First, the good stuff: casting comedic gems like Dan Stevens, Isla Fisher, and Leslie Mann in a screwball Noel Coward adaptation is an inspired idea. Now this is a trio of game performers who always seem keenly aware of what sort of film they’re in and how to best elevate it. The problem, of course, is how to elevate a film that happens to be, well, just sort of bad. Edward Hall’s “Blithe Spirit” isn’t terribly ill-conceived, a slightly modernized (at least, in theme) version of the classic Noel Coward play — which has already been adapted for the screen by everyone from David Lean to Coward himself — with a wonderful cast and dazzling period details, that still manages to fall short of even limited expectations. Somewhat hilariously, it’s a film about divine inspiration, and one that lacks any real ingenuity, from heaven or elsewhere.
Based on Coward’s still-popular 1941 stage play, this “Blithe Spirit” has been the victim of an awkward update from screenwriters Piers Ashworth and Nick Moorcroft, who appear to have mostly stripped the screwball charms of the original for odd parts. Again, some of those choices — like to lean more heavily on questions of inspiration in the form of writer’s block and a winking dose of Old Hollywood dazzle — aren’t bad ideas at all, but thrusting them inside a narrative that tosses out the classic charms of Coward’s work all but ensures their failure. Paired with the duo’s apparent disdain for the fizzily funny second half of the play — here, wrestled into a laborious final few minutes, with major changes to boot — this “Blithe Spirit” is but a ghostly version of its many predecessors.
Things start well enough, at least, with Stevens tapping directly into his best comedic impulses as the addled crime writer Charles Condomine. Beset by a terrible case of writer’s block — he, literally, can only write “HELP,” no other words are coming — and under the gun to write his first screenplay (an adaptation of his own work, a better nod to Coward than most of the film itself) so that Hollywood can turn it into a zippy feature film. So far, so good, with Charles stuffing his blank pages into his mouth out of pure frustration, while his darling wife Ruth (Fisher) sallies about their country home, enjoying all the spoils of life in 1937 England (mostly, good clothes and lots of booze).
Convinced some real-world inspiration might help, Charles and Ruth opt to take in a night of live entertainment, care of visiting charlatan Madame Cecily Arcati (Dame Judi Dench, having fun), a so-called medium whose entire shtick is rooted in a well-pulled rope here and there. See, Charles’ would-be script is about a dead guy who communicates through a spiritualist, and even though he knows Madame Arcati is full of it, he still thinks a seance might shake loose some good ideas. What he can’t possibly have counted on is the existence of an actual medium, who accidentally delivers his dead first wife Elvira (Mann) back to this earthly plane, where she’s more than happy to really stir things up.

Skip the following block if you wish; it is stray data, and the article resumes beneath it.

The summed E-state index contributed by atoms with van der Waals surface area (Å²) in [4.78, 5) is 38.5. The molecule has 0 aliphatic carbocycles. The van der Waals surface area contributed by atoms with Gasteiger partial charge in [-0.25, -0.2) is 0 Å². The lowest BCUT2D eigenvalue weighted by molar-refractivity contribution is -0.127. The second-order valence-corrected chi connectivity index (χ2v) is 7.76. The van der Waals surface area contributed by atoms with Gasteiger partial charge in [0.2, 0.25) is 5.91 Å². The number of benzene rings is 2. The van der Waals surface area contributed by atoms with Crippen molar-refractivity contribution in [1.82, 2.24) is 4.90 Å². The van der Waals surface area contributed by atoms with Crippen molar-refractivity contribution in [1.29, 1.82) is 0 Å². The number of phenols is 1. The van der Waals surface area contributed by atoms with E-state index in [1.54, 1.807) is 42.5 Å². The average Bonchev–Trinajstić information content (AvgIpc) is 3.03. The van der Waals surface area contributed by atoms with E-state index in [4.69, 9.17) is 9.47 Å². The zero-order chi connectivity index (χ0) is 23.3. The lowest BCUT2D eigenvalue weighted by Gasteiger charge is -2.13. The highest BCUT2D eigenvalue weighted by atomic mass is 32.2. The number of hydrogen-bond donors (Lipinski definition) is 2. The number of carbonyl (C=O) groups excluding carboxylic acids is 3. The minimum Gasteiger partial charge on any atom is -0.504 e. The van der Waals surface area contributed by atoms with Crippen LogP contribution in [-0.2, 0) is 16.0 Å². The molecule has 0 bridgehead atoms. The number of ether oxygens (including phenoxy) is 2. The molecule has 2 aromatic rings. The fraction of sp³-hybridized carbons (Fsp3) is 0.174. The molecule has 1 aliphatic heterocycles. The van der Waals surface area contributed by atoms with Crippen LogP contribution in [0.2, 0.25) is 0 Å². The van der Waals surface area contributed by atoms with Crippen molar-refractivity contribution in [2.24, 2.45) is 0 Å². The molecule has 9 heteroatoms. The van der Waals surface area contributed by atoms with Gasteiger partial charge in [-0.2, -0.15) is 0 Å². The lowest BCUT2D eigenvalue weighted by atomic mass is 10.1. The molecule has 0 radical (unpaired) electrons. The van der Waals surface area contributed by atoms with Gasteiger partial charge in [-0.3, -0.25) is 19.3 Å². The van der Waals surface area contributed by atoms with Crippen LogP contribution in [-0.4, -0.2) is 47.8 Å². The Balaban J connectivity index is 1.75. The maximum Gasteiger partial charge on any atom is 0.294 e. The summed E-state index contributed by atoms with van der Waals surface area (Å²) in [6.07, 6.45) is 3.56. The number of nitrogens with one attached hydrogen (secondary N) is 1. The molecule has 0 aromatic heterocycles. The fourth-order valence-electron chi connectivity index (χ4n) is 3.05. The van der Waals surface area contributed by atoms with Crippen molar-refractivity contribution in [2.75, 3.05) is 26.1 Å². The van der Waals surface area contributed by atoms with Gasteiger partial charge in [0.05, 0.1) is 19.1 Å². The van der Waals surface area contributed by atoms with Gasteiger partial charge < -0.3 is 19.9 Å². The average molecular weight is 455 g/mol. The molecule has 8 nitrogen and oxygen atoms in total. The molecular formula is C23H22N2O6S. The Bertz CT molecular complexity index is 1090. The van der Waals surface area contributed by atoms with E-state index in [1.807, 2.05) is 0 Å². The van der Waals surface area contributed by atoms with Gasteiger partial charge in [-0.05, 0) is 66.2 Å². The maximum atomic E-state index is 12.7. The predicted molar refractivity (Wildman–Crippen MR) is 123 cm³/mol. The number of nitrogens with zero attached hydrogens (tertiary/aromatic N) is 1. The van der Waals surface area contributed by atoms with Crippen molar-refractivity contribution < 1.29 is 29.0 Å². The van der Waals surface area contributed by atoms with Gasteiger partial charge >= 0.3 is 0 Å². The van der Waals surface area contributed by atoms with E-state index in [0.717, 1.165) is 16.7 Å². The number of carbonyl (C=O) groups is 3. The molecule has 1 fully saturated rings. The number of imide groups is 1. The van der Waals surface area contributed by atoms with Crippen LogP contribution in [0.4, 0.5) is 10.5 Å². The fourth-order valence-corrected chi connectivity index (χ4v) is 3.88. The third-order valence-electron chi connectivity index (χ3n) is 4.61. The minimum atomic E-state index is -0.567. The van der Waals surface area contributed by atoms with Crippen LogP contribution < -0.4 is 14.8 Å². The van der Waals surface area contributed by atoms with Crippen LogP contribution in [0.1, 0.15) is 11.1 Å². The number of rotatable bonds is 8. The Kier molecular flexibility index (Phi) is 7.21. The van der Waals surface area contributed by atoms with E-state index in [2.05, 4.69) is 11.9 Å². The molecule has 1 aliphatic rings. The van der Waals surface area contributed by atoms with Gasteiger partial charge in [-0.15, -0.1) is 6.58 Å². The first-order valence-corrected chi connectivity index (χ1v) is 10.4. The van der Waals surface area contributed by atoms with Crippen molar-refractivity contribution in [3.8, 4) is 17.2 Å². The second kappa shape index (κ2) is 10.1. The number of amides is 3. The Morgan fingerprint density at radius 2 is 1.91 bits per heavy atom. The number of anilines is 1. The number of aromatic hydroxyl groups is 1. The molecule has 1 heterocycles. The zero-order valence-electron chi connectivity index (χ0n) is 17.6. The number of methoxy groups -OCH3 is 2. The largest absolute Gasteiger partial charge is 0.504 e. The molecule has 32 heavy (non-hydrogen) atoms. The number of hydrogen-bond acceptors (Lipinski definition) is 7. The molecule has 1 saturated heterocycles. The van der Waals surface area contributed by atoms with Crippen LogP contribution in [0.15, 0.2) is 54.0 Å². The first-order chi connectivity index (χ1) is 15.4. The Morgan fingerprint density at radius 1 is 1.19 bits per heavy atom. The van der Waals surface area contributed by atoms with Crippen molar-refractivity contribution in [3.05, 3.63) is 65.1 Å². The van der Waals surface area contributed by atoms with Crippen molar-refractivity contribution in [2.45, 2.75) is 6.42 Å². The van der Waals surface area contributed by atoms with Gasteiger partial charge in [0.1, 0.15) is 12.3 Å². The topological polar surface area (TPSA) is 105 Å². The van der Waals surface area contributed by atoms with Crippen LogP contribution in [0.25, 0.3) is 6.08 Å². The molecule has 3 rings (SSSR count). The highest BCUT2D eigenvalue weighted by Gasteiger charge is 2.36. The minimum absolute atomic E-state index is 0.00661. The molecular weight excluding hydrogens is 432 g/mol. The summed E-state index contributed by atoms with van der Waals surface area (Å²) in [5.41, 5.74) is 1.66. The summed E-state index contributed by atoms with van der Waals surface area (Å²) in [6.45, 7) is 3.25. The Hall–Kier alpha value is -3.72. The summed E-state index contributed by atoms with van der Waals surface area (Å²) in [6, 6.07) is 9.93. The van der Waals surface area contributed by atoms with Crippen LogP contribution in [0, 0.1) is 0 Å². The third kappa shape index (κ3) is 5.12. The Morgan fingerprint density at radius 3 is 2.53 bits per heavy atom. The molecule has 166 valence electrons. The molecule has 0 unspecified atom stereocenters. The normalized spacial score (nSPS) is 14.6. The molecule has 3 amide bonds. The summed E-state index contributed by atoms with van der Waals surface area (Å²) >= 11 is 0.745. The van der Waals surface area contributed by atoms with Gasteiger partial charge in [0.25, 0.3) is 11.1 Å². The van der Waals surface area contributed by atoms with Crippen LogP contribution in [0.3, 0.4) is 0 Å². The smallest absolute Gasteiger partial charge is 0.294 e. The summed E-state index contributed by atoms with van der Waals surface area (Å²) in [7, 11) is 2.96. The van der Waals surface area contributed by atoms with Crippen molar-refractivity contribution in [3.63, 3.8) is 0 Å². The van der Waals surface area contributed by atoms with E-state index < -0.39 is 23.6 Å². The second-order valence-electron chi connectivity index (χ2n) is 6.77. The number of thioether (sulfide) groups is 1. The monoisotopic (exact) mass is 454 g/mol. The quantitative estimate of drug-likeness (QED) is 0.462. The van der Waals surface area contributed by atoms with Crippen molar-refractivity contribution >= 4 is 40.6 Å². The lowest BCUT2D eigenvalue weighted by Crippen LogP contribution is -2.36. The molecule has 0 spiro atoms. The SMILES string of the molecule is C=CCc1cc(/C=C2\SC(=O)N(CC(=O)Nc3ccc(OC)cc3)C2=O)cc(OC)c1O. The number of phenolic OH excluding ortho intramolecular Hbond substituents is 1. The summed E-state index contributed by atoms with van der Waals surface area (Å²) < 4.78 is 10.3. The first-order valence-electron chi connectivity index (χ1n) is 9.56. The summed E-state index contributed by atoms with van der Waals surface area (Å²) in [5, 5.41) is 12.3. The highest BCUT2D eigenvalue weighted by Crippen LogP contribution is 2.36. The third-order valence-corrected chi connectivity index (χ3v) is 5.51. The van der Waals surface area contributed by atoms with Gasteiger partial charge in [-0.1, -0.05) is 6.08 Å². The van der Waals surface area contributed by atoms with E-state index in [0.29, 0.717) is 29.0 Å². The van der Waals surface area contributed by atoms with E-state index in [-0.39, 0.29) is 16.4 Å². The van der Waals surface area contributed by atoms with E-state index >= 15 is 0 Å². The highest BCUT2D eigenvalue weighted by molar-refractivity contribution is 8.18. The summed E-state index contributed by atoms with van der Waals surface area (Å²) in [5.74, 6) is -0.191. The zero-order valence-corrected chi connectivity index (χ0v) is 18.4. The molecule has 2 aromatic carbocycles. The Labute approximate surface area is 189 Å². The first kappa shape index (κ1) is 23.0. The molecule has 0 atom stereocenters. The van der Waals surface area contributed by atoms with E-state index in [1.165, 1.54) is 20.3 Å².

Sounds like a great screwball concept, right? Coward certainly thought so, and his original play was mostly concerned with the wacky wonders of Charles juggling two wives, both earthly and astral. But this “Blithe Spirit” is less about the fizzy interplay between the trio — and, in particular, the very different Elvira and Ruth, who have been flattened into far too similar characters here — and more about the real cause of Charles’ writer’s block. Some of these attempts to modernize it are amusing (one character gushes over just loving Charles’ “strong-willed female characters,” when the big joke is that they’re all the product of a real woman), but mostly, the film feels padded out with new additions just for the hell of it.
At just 95 minutes, the film’s relatively short running time still feels stretched to the limits. A decided lack of dizzy, silly, fizzy screwball fun beyond a few scattered moments doesn’t help matters. Stevens, Fisher, and Mann might be a strong fit for the original material — can we cast them in a remake of this remake? — but this bloated, limping version of Coward’s play seems oddly disengaged from what made the source material so delightful in the first place. It’s the cinematic equivalent of day-old champagne: the taste is almost there, but the bubbles disappeared long ago.
IFC Films will release “Blithe Spirit” in select theaters, on digital, and on demand on Friday, February 19.
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